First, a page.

PHYSICS

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emperor_of_localgroup

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Physics
The most beautiful science in the world.
No, I have nothing to say, just showing my admiration for physics.

Any time I open an old physics book and start reading, I get amazed how beautifully physics explain the simplest event of our daily life. I think we can connect physics with real life, that's why physics is so appealing to us (me). Physics may be the most original or basic science and all other branches of science originated from physics.

What other subject uses math as beautifully as physics do?
Does anyone else see the beauty in physics? I guess you have to love nature to love physics.
 
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bellch87

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I can't imagine dedicating my life to anything else but the world of physics. I plan to start my four year in fall of 2011. Currently an Air Traffic controller in the military. What is your background. Which area of physics do you prefer?(If there is one.)
 
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theridane

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My most recent wave of admiration came a little over a year ago when I started working on an implementation of newtonian physics. A simple runge-kutta integrator and an implementation of newton's gravitation and blammo, I tried it on a small solar system and it worked. Points were orbiting other points, doing all the things Kepler said they would. All the high-level behaviors (Kepler's laws and all of celestial mechanics) emerged out of a single, much simpler equation (Newton). Best feeling ever.
 
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emperor_of_localgroup

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bellch87"[color=#FF0040:2ks0yat0 said:
]I can't imagine dedicating my life to anything else but the world of physics. I plan to start my four year in fall of 2011. Currently an Air Traffic controller in the military. What is your background. Which area of physics do you prefer?(If there is one.)[[/color]/quote]

Good, this is the spirit physics world needs. If you are going back to school, I can guarantee you'd learn lot better, because you'd be a much more serious student.

My education was long time ago, I had undergraduate degree in physics and then graduate degrees in engineering. My engineering job is also a little bit physics dependent, that is why I never lost the touch with physics. But physics now has become my hobby, I just explore the world of physics and can afford to be wrong. In fact, I find new discoveries and theory in physics are exciting. My admiration for physics grows anytime I think about the mysteries of the universe, I know physics has the answer somewhere.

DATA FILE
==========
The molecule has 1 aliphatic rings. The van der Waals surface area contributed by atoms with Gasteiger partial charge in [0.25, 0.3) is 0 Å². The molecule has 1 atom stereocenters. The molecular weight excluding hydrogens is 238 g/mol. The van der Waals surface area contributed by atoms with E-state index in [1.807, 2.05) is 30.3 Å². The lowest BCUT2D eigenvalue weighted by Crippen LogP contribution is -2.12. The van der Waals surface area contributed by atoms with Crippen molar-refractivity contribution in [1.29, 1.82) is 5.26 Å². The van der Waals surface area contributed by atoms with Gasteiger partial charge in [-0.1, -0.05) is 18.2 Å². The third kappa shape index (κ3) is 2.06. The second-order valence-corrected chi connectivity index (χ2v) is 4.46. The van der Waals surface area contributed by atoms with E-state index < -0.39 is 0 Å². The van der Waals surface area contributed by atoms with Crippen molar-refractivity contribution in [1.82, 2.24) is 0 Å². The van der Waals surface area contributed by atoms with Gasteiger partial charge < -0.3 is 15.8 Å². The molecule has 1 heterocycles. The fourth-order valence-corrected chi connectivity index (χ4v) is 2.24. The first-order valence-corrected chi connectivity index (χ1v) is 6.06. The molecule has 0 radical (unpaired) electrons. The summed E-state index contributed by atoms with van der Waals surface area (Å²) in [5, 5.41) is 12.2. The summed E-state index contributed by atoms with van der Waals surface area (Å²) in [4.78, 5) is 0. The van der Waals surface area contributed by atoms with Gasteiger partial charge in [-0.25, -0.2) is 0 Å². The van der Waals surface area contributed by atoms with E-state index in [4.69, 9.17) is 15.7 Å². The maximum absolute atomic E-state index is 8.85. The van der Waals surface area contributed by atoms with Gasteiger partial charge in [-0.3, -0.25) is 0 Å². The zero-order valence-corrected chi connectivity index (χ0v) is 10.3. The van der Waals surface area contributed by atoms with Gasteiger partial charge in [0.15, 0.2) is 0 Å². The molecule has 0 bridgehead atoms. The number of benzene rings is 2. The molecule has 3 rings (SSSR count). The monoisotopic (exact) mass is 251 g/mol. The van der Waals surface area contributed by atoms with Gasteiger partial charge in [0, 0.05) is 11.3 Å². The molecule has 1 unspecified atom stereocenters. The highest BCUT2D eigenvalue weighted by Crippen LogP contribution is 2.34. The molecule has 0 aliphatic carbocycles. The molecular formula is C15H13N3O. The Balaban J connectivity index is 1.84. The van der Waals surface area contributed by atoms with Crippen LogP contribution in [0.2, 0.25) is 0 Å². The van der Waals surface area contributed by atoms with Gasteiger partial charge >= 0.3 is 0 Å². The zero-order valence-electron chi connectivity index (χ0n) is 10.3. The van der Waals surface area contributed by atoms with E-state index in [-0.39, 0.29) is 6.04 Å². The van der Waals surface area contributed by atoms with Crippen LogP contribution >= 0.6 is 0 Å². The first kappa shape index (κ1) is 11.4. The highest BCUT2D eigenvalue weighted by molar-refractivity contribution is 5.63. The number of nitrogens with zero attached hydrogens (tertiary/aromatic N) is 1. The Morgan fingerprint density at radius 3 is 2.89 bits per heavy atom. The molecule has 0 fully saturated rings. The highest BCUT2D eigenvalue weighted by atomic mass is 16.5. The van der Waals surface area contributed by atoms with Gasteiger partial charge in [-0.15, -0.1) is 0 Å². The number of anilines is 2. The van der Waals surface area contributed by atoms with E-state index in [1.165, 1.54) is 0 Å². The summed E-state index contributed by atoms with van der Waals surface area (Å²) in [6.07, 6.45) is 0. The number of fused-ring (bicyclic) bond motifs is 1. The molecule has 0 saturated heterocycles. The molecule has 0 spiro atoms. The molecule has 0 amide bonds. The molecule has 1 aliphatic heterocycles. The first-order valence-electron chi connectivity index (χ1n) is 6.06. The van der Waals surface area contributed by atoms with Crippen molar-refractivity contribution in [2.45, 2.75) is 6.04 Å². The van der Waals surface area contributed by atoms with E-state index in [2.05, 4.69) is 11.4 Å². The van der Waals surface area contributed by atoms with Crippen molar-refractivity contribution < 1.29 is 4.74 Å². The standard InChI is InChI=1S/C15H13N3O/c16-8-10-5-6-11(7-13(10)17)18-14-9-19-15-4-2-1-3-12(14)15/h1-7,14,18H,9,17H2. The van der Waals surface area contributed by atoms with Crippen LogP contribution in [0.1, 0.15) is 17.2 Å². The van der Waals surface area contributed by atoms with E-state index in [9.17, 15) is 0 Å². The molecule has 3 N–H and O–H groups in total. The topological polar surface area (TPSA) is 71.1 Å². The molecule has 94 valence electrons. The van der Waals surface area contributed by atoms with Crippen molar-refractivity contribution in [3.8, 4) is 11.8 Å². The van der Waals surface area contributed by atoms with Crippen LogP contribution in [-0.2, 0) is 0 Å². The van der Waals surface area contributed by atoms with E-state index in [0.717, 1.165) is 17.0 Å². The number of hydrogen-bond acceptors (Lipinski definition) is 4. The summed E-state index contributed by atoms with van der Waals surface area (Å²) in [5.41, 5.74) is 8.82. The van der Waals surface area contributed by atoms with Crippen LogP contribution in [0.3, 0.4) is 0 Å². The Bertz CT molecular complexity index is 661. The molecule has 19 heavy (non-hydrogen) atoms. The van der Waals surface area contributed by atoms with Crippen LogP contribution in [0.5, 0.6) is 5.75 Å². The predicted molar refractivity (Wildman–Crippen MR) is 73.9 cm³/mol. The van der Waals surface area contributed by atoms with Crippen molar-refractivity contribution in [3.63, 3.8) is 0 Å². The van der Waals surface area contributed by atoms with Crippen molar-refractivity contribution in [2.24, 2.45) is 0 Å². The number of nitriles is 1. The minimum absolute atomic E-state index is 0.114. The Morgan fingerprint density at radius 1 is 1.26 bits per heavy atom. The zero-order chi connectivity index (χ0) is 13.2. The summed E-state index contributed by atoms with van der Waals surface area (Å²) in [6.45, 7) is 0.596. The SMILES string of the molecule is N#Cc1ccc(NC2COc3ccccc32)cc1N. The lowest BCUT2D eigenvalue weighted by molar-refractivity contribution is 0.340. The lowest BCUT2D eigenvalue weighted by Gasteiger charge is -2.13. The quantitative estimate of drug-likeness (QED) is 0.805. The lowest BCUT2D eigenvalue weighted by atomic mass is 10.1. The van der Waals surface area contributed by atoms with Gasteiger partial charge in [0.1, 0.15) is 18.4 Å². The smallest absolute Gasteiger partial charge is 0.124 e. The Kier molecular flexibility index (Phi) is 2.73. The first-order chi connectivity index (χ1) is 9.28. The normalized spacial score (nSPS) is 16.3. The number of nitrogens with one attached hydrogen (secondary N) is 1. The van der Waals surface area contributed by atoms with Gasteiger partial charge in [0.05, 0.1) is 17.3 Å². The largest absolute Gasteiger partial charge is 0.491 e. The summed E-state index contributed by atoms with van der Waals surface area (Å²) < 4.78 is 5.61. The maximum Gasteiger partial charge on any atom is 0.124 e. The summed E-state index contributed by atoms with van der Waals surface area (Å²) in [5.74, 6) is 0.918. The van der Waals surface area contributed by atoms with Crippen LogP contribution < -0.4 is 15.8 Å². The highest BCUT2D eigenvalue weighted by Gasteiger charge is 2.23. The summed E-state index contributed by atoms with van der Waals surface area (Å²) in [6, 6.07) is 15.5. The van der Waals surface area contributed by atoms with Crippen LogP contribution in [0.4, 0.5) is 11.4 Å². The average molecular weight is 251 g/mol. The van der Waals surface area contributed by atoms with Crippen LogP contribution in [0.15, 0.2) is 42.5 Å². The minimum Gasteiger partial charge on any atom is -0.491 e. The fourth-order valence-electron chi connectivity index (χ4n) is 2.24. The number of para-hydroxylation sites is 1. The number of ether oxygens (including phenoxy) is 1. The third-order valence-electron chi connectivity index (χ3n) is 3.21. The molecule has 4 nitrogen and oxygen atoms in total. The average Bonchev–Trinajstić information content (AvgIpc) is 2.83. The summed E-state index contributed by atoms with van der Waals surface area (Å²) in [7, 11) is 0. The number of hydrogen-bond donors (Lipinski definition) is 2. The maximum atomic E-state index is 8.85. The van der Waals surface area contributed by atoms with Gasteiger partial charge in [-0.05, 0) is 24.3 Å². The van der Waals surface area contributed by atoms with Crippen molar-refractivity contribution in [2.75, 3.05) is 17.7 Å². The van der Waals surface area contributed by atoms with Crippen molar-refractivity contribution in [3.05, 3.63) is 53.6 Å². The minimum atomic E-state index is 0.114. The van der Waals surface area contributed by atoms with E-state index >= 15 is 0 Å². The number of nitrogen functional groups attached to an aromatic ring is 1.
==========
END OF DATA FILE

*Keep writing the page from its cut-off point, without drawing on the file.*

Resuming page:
undidly » Sun Mar 28, 2010 6:52 am
Physics can protect the mind from all sorts of nonsense.
Absolutely true. But in the back of my mind I wish (not I think) the UFOs were true.

I tried it on a small solar system and it worked. Points were orbiting other points, doing all the things Kepler said they would. All the high-level behaviors (Kepler's laws and all of celestial mechanics) emerged out of a single, much simpler equation (Newton). Best feeling ever.
Did you run a graphical simulation? That'd be very interesting. Do you mean Newton's inverse square law can simulate Kepler's mechanics? Believe it or not, I can understand the feelings you got after watching the orbits. I had many such feelings in life. ha ha ha.

Good luck to all Physics lovers.
 
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theridane

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emperor_of_localgroup":1bab5m5n said:
Did you run a graphical simulation?
2D pixel drawing directly to the framebuffer :lol: nothing visually appealing. I'm working on an opengl engine right now and physics are soon to come, so maybe then :)

Do you mean Newton's inverse square law can simulate Kepler's mechanics?
Yes, together with other simple and obvious laws of motion such as inertia or conservation of kinetic energy, force/acceleration and the like. All the little pieces come together and manifest themselves as orbital periapses, apoapses, ascending and descending nodes... it's breathtaking ;)

Not unlike the feeling when you create a simple artificial lifeform and watch it manifest emergent behavioral traits that you didn't program in it directly, but it's picking them up on its own.

EDIT: yaay 42nd post! :mrgreen:
 
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